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Wednesday, August 19, 2009

China: Back in a Bear Market

FN: Chinese stock hit that magical 20% peak to trough decline and are now in a "Bear Market"... again. Like I said yesterday: Parabolic Moves Always End in Tears.

Stocks Fall as China Slumps; Commodities Drop, Yen, Bonds Rise: "China’s stocks dropped, briefly dragging the benchmark index into a so-called bear market and triggering declines in equities and commodities worldwide. The yen and Treasuries rose as investors sought less risky assets.

The MSCI World Index of 23 developed nations sank 0.4 percent at 8:54 a.m. in New York and futures on the Standard & Poor’s 500 Index slid 1.1 percent. China’s Shanghai Composite Index slumped as much as 5.1 percent, extending its drop from a 2009 high to more than 20 percent, the common definition of a bear market. Copper fell 3.3 percent. The yen strengthened against all 16 of the most-traded currencies tracked by Bloomberg and the pound weakened. The 10-year Treasury yield dropped to its lowest level since July 14.

The U.S. and Chinese governments pledged more than $13 trillion to combat the worst financial crisis since the Great Depression, helping to fuel a nine-month rally in the Shanghai Composite that pushed the index’s price-to-earnings ratio to almost double the valuations for the S&P 500, according to data compiled by Bloomberg. Earnings for Chinese companies that reported since July 8 have trailed analysts’ estimates by 12 percent on average, Bloomberg data show."

Tuesday, August 18, 2009

Shanghai: Parabolic Moves Always End in Tears

FN: Parabolic moves always end in tears. Always. BTW, thats where the Chinese stimulus money went. From the central banks it went into the corporations and retail investors... and from there straight into the equity markets.

S&P 500 Percent of Stocks Above 200 Day Moving Average

FN: The percent of stocks above their 200 day moving averages peaked at 91.6% on Thursday last week. The last reading over 90% was in March 2007, just before the market corrected.

First Major Distribution Day Since July

FN: Yesterday was the first Major Distribution day since the first week of July. Since they tend to come in clusters, expect more over the next weeks accompanied by price weakness.

Monday, August 17, 2009

Semiconductors and Energy: Major Divergence from Rest of Market

FN: Notice how this important technology index started diverging from the broader market indices? Even as the S&P 500 (SPX) attempted to make higher highs, the Semiconductor Index (SOX) simply rolled over. The bounce lasted two days and failed. This morning the SOX is gapping way below 290.

Energy (XLE) has diverged worse still. The highs reached in June around 57.70 when the SPX was at 950 were not reached again, even as the SPX powered thru to 1018. XLE is gapping below 50 this morning.

Both SOX and XLE are important leading indicators of a true economic recovery... and they are currently signaling weakness.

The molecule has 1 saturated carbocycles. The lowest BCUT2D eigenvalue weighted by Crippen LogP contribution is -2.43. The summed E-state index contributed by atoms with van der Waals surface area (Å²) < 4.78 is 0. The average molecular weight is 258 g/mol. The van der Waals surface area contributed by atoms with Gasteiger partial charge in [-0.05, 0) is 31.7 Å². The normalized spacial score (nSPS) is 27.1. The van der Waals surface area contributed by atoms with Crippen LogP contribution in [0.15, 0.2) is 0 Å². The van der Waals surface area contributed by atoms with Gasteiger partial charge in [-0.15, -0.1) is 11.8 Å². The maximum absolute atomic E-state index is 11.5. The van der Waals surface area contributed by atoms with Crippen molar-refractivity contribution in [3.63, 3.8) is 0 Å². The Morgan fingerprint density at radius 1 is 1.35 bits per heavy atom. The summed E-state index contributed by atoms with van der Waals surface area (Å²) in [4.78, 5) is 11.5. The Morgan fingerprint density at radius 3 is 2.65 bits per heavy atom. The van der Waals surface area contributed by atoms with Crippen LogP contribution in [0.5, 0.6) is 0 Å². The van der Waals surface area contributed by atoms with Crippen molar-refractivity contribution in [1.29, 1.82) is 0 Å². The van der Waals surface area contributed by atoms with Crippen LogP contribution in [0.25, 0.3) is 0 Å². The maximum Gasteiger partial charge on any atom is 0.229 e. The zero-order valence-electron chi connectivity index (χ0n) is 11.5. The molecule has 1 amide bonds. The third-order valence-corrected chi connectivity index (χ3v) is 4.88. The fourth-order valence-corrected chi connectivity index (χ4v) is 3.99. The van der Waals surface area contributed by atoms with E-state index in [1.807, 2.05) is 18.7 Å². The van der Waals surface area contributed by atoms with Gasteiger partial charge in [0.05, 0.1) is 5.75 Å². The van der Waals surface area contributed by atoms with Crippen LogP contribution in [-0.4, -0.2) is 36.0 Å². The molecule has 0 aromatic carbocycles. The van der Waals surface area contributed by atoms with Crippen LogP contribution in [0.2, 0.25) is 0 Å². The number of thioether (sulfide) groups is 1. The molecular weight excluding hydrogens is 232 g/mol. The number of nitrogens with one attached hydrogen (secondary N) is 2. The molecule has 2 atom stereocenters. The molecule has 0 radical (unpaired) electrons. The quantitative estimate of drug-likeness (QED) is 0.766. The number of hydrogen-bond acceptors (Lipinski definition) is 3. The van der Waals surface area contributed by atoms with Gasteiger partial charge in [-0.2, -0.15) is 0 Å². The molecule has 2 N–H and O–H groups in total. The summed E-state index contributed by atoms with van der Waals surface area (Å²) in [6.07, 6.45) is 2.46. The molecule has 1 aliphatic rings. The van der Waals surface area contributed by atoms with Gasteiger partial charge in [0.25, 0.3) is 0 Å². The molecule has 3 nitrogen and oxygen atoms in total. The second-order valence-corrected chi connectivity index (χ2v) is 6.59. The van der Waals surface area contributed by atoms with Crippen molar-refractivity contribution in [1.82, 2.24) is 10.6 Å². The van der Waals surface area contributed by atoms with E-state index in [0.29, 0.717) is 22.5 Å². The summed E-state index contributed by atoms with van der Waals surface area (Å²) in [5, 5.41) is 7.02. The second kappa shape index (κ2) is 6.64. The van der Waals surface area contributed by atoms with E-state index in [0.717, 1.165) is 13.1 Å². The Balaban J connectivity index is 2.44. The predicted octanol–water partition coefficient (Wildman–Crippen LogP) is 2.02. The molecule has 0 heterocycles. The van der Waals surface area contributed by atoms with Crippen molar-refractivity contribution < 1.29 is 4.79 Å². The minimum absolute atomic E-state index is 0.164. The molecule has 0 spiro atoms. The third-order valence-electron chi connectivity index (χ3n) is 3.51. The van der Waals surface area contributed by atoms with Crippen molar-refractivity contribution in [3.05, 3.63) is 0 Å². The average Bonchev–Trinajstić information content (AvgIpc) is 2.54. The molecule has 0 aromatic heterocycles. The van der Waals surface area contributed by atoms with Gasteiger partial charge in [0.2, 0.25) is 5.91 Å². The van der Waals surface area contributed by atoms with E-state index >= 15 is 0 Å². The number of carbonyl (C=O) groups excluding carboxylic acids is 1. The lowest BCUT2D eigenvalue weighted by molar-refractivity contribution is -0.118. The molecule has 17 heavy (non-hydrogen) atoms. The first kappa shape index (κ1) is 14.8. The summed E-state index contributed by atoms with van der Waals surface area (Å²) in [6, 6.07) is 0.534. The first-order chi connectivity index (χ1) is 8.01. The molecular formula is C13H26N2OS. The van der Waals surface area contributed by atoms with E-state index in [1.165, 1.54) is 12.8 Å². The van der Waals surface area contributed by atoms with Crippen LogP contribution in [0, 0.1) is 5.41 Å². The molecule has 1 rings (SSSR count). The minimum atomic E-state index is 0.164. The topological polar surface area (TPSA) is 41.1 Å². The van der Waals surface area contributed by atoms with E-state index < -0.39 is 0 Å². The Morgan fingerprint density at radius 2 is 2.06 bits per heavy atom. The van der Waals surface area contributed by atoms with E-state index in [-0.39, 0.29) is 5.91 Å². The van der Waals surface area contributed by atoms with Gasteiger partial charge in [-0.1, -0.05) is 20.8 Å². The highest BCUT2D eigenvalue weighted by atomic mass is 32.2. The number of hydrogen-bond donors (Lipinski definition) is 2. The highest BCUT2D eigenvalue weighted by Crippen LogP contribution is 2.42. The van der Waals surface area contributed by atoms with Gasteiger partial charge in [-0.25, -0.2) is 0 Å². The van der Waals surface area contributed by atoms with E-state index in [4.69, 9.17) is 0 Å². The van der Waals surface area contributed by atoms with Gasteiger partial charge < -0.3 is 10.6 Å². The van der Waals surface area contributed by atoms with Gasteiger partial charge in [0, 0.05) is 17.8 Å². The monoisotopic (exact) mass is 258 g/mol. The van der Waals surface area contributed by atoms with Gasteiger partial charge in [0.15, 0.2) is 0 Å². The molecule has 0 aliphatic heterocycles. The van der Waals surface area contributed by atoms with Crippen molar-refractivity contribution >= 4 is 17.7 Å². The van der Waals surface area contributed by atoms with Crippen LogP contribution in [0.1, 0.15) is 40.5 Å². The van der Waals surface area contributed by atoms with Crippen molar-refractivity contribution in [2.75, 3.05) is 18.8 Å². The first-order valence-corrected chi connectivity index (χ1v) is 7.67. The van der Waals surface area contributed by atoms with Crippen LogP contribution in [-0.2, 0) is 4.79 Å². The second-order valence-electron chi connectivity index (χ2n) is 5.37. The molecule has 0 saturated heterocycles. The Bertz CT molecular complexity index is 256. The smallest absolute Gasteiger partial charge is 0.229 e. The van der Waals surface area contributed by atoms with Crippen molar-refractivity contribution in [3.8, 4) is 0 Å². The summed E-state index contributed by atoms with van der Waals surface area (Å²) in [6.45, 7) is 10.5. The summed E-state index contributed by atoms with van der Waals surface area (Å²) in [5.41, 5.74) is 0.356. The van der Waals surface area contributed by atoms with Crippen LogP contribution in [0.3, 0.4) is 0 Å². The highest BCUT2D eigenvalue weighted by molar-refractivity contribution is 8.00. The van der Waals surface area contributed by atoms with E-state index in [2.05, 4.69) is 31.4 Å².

Reality Slowly Catching Up to the Market

FN: Markets are set to gap down pretty hard this morning. This would chunk the S&P 500 (SPX) below the rising 20 day EMA (blue line) at 985 in one move. It looks like the high of 1018 will stand for some time and a drop to the 950 area is the likely first stop.

Notice the data coming out of China is starting to look shaky...

Stocks Slide on Economy Concern; Yen, Dollar, Treasuries Gain: "Stocks fell around the world, led by China, while the yen and the dollar advanced and Treasuries rose as investors speculated that a rally in riskier assets has outpaced the prospects for economic growth.

The MSCI World Index of 23 developed nations sank 1.7 percent at 12:55 p.m. in London, the biggest retreat in a month. Futures on the Standard & Poor’s 500 Index slid 2.3 percent, while China’s Shanghai Composite Index slumped the most since November. The yen strengthened against all 16 of the most-traded currencies tracked by Bloomberg, while the dollar advanced against every one except the yen. The yield on the benchmark 10- year Treasury note dropped to its lowest level this month. Copper and oil declined for a second day.

Equities tumbled after foreign direct investment in China fell, Yunnan Copper Industry Co. said there were “no clear signs” of a recovery and Japan’s economy grew less than economists estimated, reigniting concern that a five-month, 52 percent rally in the MSCI World was overdone. The tally of failed U.S. banks this year climbed to 77 last week, while the Reuters/University of Michigan index of consumer sentiment in America showed an unexpected decrease.

“The rally in risk assets has become overextended as it has run ahead of the improvement in fundamentals,” Lee Hardman, a currency strategist at Bank of Tokyo-Mitsubishi UFJ Ltd. in London, wrote in an e-mailed report. “The dollar and yen have been boosted by a pickup in safe-haven demand.”

The Dow Jones Stoxx 600 Index of European shares retreated 2.4 percent, the biggest drop in a month. A 41 percent rebound since March 9 has left the regional measure valued at 40.2 times the profits of its companies, near the most expensive since 2003, data compiled by Bloomberg show."